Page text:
“The best part of having a paralyzed dog is that you always know where she is.”
I’ve heard about dogs that are paralyzed, but continue to be mobile by using their upper body strength to pull themselves across the floor so they can move around their houses as they please. Sophie wasn’t that type of dog and maybe it was because of her advanced age. At 11 years-old she pretty much stayed in whatever room where I left her. Her immobility posed a problem because it meant that she couldn’t reach food or water by herself and it kept her isolated from the rest of the family. Ken and I knew this type of arrangement wasn’t what we wanted for our dog, so we set out to find an easy mode of transporting Sophie inside our house.
While we had our wonderful rear harness to help transport Sophie, using it all day long as we moved around the house meant that one of us had to bend down and lift her 50lb. body to a standing position each time we wanted to walk her into another room. Once you do that backbreaking task for a few weeks, you know you need to find a better way.
My first thought was to put Sophie on her big fluffy pillow style doggie bed and drag it from room to room. The problem with a pillow bed was that half way through pulling her into a new part of the house she would lose her balance and fall off.
So I went to the store and bought a flatter, orthopedic bed that I was sure would be comfy and easy to pull. While the bed was very cozy for Sophie, it didn’t offer me much of an excess area to tug on and it had a non-skid bottom that made it hard to move.
At this time too, we realized that Sophie had become incontinent with her bowels. I mention this now because it meant that the bed had to be washed quite often. Although we placed towels on the bed to catch her mess, Sophie inevitably would have rolled around just enough to move the towel out of place when she pooped. Both the pillow style bed and the orthopedic one couldn’t just be tossed into the washer because of their size. We had to unzip the cover from the cushion, wash it and then put the bed back inside the cover. It was too much work and the covers soon shrunk and didn’t fit well around the beds. We went back to the drawing board.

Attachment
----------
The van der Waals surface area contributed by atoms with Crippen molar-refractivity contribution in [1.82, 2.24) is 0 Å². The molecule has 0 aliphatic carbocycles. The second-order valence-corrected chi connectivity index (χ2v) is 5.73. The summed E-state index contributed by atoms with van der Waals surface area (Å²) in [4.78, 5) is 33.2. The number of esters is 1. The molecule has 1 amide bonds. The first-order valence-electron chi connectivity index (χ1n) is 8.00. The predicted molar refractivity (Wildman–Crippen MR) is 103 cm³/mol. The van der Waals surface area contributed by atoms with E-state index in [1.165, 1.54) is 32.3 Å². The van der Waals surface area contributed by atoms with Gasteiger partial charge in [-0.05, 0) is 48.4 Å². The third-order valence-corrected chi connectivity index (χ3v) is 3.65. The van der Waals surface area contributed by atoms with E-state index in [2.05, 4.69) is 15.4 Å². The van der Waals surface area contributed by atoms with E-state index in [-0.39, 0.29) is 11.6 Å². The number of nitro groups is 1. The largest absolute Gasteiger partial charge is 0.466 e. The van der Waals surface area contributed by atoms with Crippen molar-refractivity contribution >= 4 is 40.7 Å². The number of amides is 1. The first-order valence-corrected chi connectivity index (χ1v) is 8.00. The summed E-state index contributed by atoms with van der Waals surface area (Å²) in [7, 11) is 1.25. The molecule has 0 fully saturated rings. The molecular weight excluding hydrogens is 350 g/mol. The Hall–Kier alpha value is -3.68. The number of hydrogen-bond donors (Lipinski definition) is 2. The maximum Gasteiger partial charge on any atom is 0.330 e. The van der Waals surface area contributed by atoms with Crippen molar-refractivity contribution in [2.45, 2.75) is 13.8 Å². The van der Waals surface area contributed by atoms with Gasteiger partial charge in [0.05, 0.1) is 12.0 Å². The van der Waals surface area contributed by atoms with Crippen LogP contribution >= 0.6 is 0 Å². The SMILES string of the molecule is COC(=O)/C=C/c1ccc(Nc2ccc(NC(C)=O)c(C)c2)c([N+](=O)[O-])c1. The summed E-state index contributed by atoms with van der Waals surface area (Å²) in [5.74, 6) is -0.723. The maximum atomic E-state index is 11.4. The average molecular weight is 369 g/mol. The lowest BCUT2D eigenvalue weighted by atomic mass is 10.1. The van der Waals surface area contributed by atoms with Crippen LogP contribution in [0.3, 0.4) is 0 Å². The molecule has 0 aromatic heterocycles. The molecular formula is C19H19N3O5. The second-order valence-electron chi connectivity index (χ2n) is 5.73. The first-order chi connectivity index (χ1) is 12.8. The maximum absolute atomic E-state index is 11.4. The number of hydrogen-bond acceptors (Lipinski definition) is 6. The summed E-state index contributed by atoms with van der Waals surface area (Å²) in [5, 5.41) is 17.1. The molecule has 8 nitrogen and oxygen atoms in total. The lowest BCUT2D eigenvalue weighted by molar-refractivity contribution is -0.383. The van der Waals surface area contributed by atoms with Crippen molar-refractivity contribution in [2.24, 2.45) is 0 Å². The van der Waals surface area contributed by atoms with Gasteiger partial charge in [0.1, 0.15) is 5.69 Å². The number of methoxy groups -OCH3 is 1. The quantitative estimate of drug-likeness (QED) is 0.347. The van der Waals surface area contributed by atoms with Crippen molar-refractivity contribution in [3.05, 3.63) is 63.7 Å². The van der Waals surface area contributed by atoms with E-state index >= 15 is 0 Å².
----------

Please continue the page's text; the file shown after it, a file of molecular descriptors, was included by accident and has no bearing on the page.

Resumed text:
I started looking for a dog bed that was lightweight, concave, had a slick underside, could be tossed into the washer AND was comfortable for my dog. It was a tall order, but after much research I finally found the perfect bed for a paralyzed dog.
The search led to an insert that was meant to be used inside a dog kennel rather than a standalone bed, but it met all of our needs. From that point forward, we had at least two of these beds in our house at all times. And they were replaced often when their soft fluffy pads had been washed too many times.
The new concave bed allowed me to easily pull Sophie from room to room without the fear of her falling out. The bed became a little safe haven for her and it enabled her to spend her days in one of her favorite places lying peacefully (along with her water bowl) at the foot of my desk while I did my job writing news stories about dogs and cats that needed help.
Lesson 2: A bed is more than where you lay your head at night.